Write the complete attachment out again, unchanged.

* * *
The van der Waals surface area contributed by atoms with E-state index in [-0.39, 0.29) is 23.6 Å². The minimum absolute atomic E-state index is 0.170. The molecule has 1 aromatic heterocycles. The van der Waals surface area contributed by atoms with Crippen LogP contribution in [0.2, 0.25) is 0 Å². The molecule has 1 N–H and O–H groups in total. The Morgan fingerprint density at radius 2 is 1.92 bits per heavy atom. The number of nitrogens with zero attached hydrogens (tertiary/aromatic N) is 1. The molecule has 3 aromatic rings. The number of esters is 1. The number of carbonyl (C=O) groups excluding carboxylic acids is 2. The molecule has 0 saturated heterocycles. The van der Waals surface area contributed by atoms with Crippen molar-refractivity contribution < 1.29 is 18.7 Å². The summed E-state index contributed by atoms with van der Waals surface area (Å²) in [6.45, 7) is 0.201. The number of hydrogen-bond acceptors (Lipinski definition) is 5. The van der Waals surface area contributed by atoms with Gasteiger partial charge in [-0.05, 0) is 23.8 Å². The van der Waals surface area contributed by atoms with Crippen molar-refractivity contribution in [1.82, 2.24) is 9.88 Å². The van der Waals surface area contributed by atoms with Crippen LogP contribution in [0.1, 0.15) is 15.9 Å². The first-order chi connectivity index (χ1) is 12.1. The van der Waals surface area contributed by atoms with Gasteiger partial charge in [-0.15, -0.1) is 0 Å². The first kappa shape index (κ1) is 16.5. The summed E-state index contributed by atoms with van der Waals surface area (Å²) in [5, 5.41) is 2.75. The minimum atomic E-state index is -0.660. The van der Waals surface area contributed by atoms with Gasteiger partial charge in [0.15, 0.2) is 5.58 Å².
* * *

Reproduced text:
The van der Waals surface area contributed by atoms with E-state index in [-0.39, 0.29) is 23.6 Å². The minimum absolute atomic E-state index is 0.170. The molecule has 1 aromatic heterocycles. The van der Waals surface area contributed by atoms with Crippen LogP contribution in [0.2, 0.25) is 0 Å². The molecule has 1 N–H and O–H groups in total. The Morgan fingerprint density at radius 2 is 1.92 bits per heavy atom. The number of nitrogens with zero attached hydrogens (tertiary/aromatic N) is 1. The molecule has 3 aromatic rings. The number of esters is 1. The number of carbonyl (C=O) groups excluding carboxylic acids is 2. The molecule has 0 saturated heterocycles. The van der Waals surface area contributed by atoms with Crippen molar-refractivity contribution < 1.29 is 18.7 Å². The summed E-state index contributed by atoms with van der Waals surface area (Å²) in [6.45, 7) is 0.201. The number of hydrogen-bond acceptors (Lipinski definition) is 5. The van der Waals surface area contributed by atoms with Gasteiger partial charge in [-0.05, 0) is 23.8 Å². The van der Waals surface area contributed by atoms with Crippen molar-refractivity contribution in [1.82, 2.24) is 9.88 Å². The van der Waals surface area contributed by atoms with Crippen LogP contribution in [0.1, 0.15) is 15.9 Å². The first-order chi connectivity index (χ1) is 12.1. The van der Waals surface area contributed by atoms with Gasteiger partial charge in [-0.15, -0.1) is 0 Å². The first kappa shape index (κ1) is 16.5. The summed E-state index contributed by atoms with van der Waals surface area (Å²) in [5, 5.41) is 2.75. The minimum atomic E-state index is -0.660. The van der Waals surface area contributed by atoms with Gasteiger partial charge in [0.15, 0.2) is 5.58 Å².